Review #7

The Mists of Avalon by Marion Zimmer Bradley

Twenty years ago, Marion Zimmer Bradley released her innovative and ground breaking novel, The Mists of Avalon, forever changing the way readers experience the legend of King Arthur.  Unlike Sir Thomas Malory, Mark Twain, T.H. White and other male authors, Bradley weaves an epic tale from the point of view of the women in the story. The novel includes  most well-loved characters from the saga, all the while giving things a fresh perspective and unique twist thanks to the central narrative by Arthur’s sister Morgaine, otherwise known as Morgan le Fay or Morgaine, Queen of the Fairies.

The movie adaptation, created in 2001, barely skims the surface of this lush and detailed novel.  Bradley had an intuitive sense of how to weave facts about life in the middle ages, Celtic mythology and the tension between Druids and the early church around believable characters with very human weaknesses.  In an era when women had little say in their lives and destinies, often treated more like property that partners by their spouses, The Mists of Avalon portrays a group of empowered and powerful women who push the boundaries of what is acceptable and proper.  Though the story spans more than Arthur’s full lifetime, the book never seems to drag.  It flows like a wonderful river of words; sometimes quickly and sometimes meanderingly.  The pathos and ending of the tale are never in question and yet the reader is swept along, marveling at the new vistas offered by Bradley’s imagination. While the reader may wish there could be another ending to the legend, when the cover closes on the book, it is very hard not to sign in contentment and satisfaction at a tale so well told.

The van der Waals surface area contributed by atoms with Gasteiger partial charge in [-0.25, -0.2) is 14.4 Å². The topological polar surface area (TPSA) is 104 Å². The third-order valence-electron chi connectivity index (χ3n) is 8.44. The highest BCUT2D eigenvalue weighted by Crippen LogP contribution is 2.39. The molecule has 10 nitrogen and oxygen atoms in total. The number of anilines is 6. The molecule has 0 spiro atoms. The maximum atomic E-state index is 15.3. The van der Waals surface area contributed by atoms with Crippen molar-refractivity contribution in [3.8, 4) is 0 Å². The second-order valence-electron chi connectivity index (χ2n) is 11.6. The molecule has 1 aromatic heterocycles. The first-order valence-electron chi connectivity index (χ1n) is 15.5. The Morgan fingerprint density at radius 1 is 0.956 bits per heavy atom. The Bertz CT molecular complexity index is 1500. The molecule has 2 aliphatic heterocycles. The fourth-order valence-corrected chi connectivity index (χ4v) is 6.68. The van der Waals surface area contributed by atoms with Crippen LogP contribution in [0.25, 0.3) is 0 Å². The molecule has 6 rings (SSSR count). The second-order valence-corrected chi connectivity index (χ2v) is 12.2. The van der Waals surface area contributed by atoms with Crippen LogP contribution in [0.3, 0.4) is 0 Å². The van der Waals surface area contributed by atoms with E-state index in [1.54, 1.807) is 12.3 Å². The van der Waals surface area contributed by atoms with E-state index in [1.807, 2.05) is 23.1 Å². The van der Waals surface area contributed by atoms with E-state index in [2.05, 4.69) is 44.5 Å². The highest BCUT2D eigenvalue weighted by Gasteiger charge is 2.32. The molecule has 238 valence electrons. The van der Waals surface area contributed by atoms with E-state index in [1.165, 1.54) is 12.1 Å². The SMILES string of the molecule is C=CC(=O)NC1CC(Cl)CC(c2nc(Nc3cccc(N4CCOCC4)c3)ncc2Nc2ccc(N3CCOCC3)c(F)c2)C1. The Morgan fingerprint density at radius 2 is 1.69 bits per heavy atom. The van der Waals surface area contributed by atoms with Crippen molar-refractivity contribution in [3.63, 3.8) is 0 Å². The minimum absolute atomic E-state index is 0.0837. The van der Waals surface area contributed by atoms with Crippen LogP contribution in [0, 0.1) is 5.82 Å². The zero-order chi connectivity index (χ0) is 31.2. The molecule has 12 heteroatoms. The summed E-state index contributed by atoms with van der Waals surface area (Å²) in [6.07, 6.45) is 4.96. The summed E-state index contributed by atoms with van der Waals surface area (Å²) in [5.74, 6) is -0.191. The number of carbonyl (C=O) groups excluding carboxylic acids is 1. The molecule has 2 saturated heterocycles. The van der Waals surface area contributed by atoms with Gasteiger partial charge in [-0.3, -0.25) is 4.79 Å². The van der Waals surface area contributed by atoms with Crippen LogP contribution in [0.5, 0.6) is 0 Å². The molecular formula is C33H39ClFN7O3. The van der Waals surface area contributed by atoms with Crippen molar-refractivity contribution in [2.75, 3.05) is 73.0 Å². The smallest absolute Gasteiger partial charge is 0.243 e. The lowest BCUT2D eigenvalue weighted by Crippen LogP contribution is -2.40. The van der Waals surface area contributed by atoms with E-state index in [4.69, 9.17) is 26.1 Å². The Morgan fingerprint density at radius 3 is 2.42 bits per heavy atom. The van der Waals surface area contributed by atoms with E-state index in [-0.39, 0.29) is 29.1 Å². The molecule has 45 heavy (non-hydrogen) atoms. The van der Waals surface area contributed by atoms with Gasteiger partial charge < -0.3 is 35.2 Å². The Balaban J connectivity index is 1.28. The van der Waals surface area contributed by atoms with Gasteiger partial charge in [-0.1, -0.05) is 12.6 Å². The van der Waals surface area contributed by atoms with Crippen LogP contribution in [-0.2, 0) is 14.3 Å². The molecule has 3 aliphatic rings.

The Mists of Avalon should be on the Bucket List of every fantasy enthusiast.  If you haven’t read it in a few years, make time this challenge to pull it out  and fall in love with reading all over again.

Large Paperback format,  876 pages, published  in 1982 by Del Rey


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